In response to the ETS news, Sen. Mike Braun (R-IN) announced that he’s leading an effort – with the support of at least 40 other lawmakers – to overturn the regulation under the Congressional Review Act. However, the CRA requires approval from both the House and Senate as well as a presidential signature, so the attempt is largely symbolic.

“This unacceptable federal directive impacts tens of millions of Americans and warrants review by Congress,” Braun said in a press release.

OSHA estimates that two-thirds of private-sector workers, or around 84 million, would be covered under the ETS, which would preempt any state laws, according to Department of Labor Solicitor Seema Nanda. State Plans would have to adopt standards that are “at least as effective as” federal OSHA’s.


McCraren Compliance offers many opportunities in safety training to help circumvent accidents. Please take a moment to visit our calendar of classes to see what we can do to help your safety measures from training to consulting.

OSHA ETS sets deadline of Jan. 4 for worker vaccination

First published by Safety+Health an NSC publication

OSHA will officially publish its emergency temporary standard on COVID-19 vaccination and testing, which will apply to employers with more than 100 employees, in the Nov. 5 Federal Register.

Covered employers will have until Dec. 5 to develop, implement and enforce a mandatory COVID-19 vaccination policy – or develop a policy that gives employees the choice to get vaccinated or undergo weekly COVID-19 testing.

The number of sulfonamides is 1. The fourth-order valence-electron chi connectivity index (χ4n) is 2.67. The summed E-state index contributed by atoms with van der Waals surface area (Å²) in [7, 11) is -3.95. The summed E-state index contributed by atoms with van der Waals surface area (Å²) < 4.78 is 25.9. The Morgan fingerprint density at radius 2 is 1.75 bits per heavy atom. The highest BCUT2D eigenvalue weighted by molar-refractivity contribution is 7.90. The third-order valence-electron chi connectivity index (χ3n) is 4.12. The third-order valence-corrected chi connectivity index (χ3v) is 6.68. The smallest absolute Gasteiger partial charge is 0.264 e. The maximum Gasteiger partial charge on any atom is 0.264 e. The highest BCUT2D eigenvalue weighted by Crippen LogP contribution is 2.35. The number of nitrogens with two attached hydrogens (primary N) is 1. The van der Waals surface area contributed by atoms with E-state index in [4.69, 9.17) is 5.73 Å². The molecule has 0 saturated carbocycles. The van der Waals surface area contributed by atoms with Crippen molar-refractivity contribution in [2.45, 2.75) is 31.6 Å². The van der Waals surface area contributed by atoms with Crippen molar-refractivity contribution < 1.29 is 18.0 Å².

Covered employees will have a deadline of Jan. 4 to be fully vaccinated or begin undergoing weekly COVID-19 testing. Unvaccinated workers also will be required to wear a face covering while indoors or in a vehicle “with another person for work purposes.”

The ETS directs employers to provide paid time off to receive a vaccine – up to four hours for each dose – and paid leave for any side effects from vaccinations. The 30 days will allow employers time to determine the vaccination status of employees and get any documentation in order, among other considerations. It also will give workers time to get their only dose or the first of two doses of a vaccine.

According to an OSHA fact sheet, the ETS won’t apply to employees who work from home, work “exclusively outdoors” or don’t report to a workplace “where other individuals are present.”